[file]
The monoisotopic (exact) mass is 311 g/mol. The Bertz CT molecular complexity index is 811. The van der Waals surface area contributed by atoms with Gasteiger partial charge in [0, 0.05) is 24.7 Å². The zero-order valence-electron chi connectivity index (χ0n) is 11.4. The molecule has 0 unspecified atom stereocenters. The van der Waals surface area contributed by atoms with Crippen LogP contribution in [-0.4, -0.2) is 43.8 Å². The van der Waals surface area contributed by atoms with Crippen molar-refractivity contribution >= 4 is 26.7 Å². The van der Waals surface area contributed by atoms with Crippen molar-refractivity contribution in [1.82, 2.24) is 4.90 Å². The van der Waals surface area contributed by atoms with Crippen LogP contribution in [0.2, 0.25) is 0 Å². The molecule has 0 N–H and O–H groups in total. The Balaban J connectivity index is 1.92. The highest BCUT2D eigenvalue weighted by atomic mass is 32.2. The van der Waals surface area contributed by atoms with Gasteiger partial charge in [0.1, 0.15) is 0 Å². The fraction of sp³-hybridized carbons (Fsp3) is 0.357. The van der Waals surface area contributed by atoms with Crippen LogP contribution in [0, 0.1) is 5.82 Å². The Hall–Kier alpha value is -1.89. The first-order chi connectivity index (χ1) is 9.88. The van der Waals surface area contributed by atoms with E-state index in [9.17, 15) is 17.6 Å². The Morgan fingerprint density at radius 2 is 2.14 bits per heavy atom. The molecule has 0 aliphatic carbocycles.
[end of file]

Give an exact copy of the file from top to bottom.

The monoisotopic (exact) mass is 311 g/mol. The Bertz CT molecular complexity index is 811. The van der Waals surface area contributed by atoms with Gasteiger partial charge in [0, 0.05) is 24.7 Å². The zero-order valence-electron chi connectivity index (χ0n) is 11.4. The molecule has 0 unspecified atom stereocenters. The van der Waals surface area contributed by atoms with Crippen LogP contribution in [-0.4, -0.2) is 43.8 Å². The van der Waals surface area contributed by atoms with Crippen molar-refractivity contribution >= 4 is 26.7 Å². The van der Waals surface area contributed by atoms with Crippen molar-refractivity contribution in [1.82, 2.24) is 4.90 Å². The van der Waals surface area contributed by atoms with Crippen LogP contribution in [0.2, 0.25) is 0 Å². The molecule has 0 N–H and O–H groups in total. The Balaban J connectivity index is 1.92. The highest BCUT2D eigenvalue weighted by atomic mass is 32.2. The van der Waals surface area contributed by atoms with Gasteiger partial charge in [0.1, 0.15) is 0 Å². The fraction of sp³-hybridized carbons (Fsp3) is 0.357. The van der Waals surface area contributed by atoms with Crippen LogP contribution in [0, 0.1) is 5.82 Å². The Hall–Kier alpha value is -1.89. The first-order chi connectivity index (χ1) is 9.88. The van der Waals surface area contributed by atoms with E-state index in [9.17, 15) is 17.6 Å². The Morgan fingerprint density at radius 2 is 2.14 bits per heavy atom. The molecule has 0 aliphatic carbocycles.